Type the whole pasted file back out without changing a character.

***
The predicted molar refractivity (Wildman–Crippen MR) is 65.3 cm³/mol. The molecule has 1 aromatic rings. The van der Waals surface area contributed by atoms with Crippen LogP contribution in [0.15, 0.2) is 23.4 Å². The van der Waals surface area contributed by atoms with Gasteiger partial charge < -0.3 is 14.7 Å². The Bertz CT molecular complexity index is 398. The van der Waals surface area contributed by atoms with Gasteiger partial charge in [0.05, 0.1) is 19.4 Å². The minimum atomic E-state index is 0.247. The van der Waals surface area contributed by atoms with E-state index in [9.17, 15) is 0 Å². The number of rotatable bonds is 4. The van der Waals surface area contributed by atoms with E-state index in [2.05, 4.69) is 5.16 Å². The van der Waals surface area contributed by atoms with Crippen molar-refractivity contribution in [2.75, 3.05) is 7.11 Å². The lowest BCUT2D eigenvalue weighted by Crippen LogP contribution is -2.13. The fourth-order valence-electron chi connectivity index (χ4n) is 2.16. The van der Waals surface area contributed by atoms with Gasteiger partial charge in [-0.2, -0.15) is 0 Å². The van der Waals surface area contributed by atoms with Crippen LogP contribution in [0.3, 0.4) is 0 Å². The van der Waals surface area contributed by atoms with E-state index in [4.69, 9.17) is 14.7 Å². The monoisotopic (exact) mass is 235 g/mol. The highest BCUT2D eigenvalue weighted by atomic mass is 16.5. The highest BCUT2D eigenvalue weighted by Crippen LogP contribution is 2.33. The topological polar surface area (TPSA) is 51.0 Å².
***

The predicted molar refractivity (Wildman–Crippen MR) is 65.3 cm³/mol. The molecule has 1 aromatic rings. The van der Waals surface area contributed by atoms with Crippen LogP contribution in [0.15, 0.2) is 23.4 Å². The van der Waals surface area contributed by atoms with Gasteiger partial charge < -0.3 is 14.7 Å². The Bertz CT molecular complexity index is 398. The van der Waals surface area contributed by atoms with Gasteiger partial charge in [0.05, 0.1) is 19.4 Å². The minimum atomic E-state index is 0.247. The van der Waals surface area contributed by atoms with E-state index in [9.17, 15) is 0 Å². The number of rotatable bonds is 4. The van der Waals surface area contributed by atoms with E-state index in [2.05, 4.69) is 5.16 Å². The van der Waals surface area contributed by atoms with Crippen molar-refractivity contribution in [2.75, 3.05) is 7.11 Å². The lowest BCUT2D eigenvalue weighted by Crippen LogP contribution is -2.13. The fourth-order valence-electron chi connectivity index (χ4n) is 2.16. The van der Waals surface area contributed by atoms with Gasteiger partial charge in [-0.2, -0.15) is 0 Å². The van der Waals surface area contributed by atoms with Crippen LogP contribution in [0.3, 0.4) is 0 Å². The van der Waals surface area contributed by atoms with E-state index in [4.69, 9.17) is 14.7 Å². The monoisotopic (exact) mass is 235 g/mol. The highest BCUT2D eigenvalue weighted by atomic mass is 16.5. The highest BCUT2D eigenvalue weighted by Crippen LogP contribution is 2.33. The topological polar surface area (TPSA) is 51.0 Å².